New study finds 3 top priorities for CX leaders
Originally published on Forbes.com
Since the pandemic began, Net Promoter Scores have collapsed across all 20 industries benchmarked by the XM Institute. As consumer behavior zigzags in response to COVID-19, customer experience gaps have emerged more dramatically and rapidly than ever. With a quarantine-driven shift to digital and the sudden surge of calls to customer care centers, customer experience programs have not kept up.
The tide has gone out on pure measurement programs, leaving many CX programs exposed. Previously, you could argue a high score meant a successful program. But as NPS scores plummet across the board, now it’s essential to take targeted action to rejuvenate customer experiences. Do that, and the scores will follow.
The tide has gone out on measurement programs
In a study led by IDC's Alan Webber, Program Vice President for Customer Experience, and commissioned by Qualtrics, we uncovered three common themes in what CX leaders at companies with more than 500 employees are prioritizing in their programs:
- Invest in the right technology to interpret customer feedback so your team can quickly take action. Among these CX leaders, the most cited challenges were the proliferation of tools used for the customer experience (27%) and customer data being siloed across the enterprise (23%).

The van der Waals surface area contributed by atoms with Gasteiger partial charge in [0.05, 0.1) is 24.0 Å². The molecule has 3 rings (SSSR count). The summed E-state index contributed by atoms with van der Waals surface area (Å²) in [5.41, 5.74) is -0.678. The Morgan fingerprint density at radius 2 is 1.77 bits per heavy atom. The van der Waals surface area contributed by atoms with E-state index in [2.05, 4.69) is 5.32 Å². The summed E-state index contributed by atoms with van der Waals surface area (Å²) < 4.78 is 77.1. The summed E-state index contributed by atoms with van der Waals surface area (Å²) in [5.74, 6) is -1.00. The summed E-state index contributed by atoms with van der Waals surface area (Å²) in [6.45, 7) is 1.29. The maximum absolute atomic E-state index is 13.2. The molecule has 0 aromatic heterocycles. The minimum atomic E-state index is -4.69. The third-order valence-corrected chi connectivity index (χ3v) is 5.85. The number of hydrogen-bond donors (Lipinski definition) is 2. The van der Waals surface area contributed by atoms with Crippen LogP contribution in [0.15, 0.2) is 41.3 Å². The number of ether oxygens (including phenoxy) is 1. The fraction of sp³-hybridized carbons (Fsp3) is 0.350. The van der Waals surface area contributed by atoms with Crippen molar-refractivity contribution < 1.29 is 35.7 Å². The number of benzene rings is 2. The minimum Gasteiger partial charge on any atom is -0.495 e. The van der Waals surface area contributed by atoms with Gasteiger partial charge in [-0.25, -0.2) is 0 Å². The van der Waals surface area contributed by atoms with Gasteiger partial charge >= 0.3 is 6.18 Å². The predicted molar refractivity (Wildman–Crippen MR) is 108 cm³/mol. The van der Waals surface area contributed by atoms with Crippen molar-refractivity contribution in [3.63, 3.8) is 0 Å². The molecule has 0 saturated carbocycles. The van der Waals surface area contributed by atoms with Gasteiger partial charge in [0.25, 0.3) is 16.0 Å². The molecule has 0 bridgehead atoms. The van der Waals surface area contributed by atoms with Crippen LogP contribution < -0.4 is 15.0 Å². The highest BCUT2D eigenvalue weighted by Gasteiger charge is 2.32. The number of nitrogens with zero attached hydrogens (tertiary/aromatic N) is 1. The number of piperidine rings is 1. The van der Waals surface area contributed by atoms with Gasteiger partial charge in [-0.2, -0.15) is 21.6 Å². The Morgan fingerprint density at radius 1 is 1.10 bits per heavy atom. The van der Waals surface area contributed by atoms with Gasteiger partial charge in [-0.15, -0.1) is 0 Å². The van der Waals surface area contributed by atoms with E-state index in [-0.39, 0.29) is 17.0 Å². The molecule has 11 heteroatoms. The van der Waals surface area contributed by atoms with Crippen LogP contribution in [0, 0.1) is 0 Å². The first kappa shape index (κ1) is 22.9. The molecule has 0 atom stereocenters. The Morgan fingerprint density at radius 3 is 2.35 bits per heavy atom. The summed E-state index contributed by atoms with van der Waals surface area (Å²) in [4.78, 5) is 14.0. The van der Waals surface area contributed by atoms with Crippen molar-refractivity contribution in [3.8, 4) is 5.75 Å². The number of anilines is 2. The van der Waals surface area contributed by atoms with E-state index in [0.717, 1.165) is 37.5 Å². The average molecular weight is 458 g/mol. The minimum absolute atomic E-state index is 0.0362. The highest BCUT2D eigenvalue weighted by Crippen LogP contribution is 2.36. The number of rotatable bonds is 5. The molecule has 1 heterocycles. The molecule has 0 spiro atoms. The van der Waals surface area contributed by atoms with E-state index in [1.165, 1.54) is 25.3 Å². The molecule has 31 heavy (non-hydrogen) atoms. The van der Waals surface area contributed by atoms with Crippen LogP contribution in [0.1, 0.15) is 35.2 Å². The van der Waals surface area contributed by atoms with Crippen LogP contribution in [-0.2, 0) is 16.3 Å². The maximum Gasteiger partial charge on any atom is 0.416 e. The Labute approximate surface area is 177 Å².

- Build your team with the right competencies to run a best-in-class CX program; 20% of leaders in the study pointed to the inability to identify the right KPIs to measure CX improvement.
- Create a culture of continuous listening among your employees and customers, because one-off or infrequent pulses are ineffective and outdated. CX leaders called out lack of a strategic vision among senior leadership (21%) as a key cultural barrier to improving CX.
CX leaders indicate that their top three technology challenges to understanding the customer are:
- Gathering data on customer perception (e.g. how a prospect or customer perceives, or thinks of, the experience that a brand delivers)
- Gathering data about customer experience (e.g. how a customer feels about an actual interaction with a brand at some point along the customer journey)
- Translating data into customer understanding (e.g. how to interpret customer perception and feedback to understand the key drivers of customer experience)
These technology gaps allow customer experience gaps to proliferate. Our study with IDC found that less than 50% of U.S. consumers say that companies provide a good experience.
To address these three challenges, your CX technology must be adaptable and personalizable.
Adaptable technology allows you to increase response rates by listening to your customers in the channels they prefer (like SMS, in-person, or voice-response). And listening well requires you to adapt your CX questions to a shifting environment (like a pandemic, decreased buyer demand, or negative publicity).